Measuring instrumental impact on health is important but there is a more fundamental issue.  We need to get down to the basic life-enhancing benefits of art, describe that and then set up research to measure it.  Take empathy for example. Long-known as one of the core processes of being part of a theatre audience, empathy is a capability which leading neuroscientists fear  lost in a  video gaming  world.

Seeking to find empirical evidence of the positive impacts of engagement of the arts on active citizenship and wellbeing must become a clear objective for the arts and cultural community over the next few years.  To do this, there need to be a substantive independent and objective research programme which seeks the truth rather than seeks to make the case for more funding of current practice.  The research needs to include longitudinal elements and comparisons of the costs and benefits of engagement in different types of creative and arts activities against engagement with other activities.

Such an investment needs a research programme which is rigorously defined, conceived, planned, executed, analysed and communicated.  This means harnessing the skills of research scientists and academics and means being honest about the results.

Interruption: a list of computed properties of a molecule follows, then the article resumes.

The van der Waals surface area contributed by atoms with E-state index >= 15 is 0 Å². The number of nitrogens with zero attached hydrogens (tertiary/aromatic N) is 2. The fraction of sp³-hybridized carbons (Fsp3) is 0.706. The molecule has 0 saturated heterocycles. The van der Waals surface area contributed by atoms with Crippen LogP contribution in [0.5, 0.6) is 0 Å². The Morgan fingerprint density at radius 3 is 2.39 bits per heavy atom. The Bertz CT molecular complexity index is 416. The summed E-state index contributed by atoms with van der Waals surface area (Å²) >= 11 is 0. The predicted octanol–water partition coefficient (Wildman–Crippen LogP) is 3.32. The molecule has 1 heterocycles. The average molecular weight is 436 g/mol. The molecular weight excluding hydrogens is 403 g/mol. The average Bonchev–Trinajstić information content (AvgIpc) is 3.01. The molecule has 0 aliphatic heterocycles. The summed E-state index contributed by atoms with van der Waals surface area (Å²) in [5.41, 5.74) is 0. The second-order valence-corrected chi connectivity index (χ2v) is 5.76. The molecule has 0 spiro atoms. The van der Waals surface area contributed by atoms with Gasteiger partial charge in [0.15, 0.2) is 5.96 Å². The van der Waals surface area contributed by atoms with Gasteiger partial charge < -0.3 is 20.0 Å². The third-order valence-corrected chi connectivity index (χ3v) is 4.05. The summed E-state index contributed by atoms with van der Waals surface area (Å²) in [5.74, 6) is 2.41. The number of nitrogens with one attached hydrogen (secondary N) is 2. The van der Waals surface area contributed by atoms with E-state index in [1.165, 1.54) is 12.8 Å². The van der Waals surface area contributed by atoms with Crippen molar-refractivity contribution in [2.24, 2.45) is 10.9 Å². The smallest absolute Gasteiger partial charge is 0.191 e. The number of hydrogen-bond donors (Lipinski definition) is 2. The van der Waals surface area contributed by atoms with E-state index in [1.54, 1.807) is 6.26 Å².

Suspension of Disbelief?Rain drops hanging from a cobweb from ecstacitist' flick'r photostream

The headlines about the Scottish government’s support for the arts, culture and creative industries in a budget to deal with £1.3bn cuts next year appear less lurid than in England. For a start, the language used in the budget is warm and appreciative about the importance of the arts culture and creative industries to Scotland’ s success and, having already been through the abolishment of the Scottish Arts Council, we have been been spared the public flogging of the Arts Council of England.  Efficiencies have already been made in establishing Creative Scotland and hence its core funding of £35m has been ringfenced. The V & A in Dundee will go ahead. Arts & Business funding is secured. So all good news at face value. But there are other stories yet to unfold which could may describe a bleaker picture. The cultural budget cuts look like this: 

http://www.scotland.gov.uk/Publications/2010/11/17091127/7

‘Creative Scotland and other arts’ overall budget decreases from  £59m to £53m. While its ‘core budget’ of £35m is protected, CS, like SAC and Scottish Screen before it, habituall depended upon a series of additional funding programmes which allowed it to undertake extra initatives. Most  of these will be gone, although the reinstatement of Lottery funds to the original good causes may well result in money for jam if not bread and butter.

Overall the cut to the culture budget is 10%.  This is higher than the 6.4% John Swinney quotes as being the cut passed on to non-ringfenced services. While the national performing companies, who are overseen by civil servants within the Culture Division, not by arms length agencies, are cut by a mere 5%, the rest of the sector is hit proportionately more. The cultural collections – National Galleries, National Museums and National Library are cut by a swingeing 12%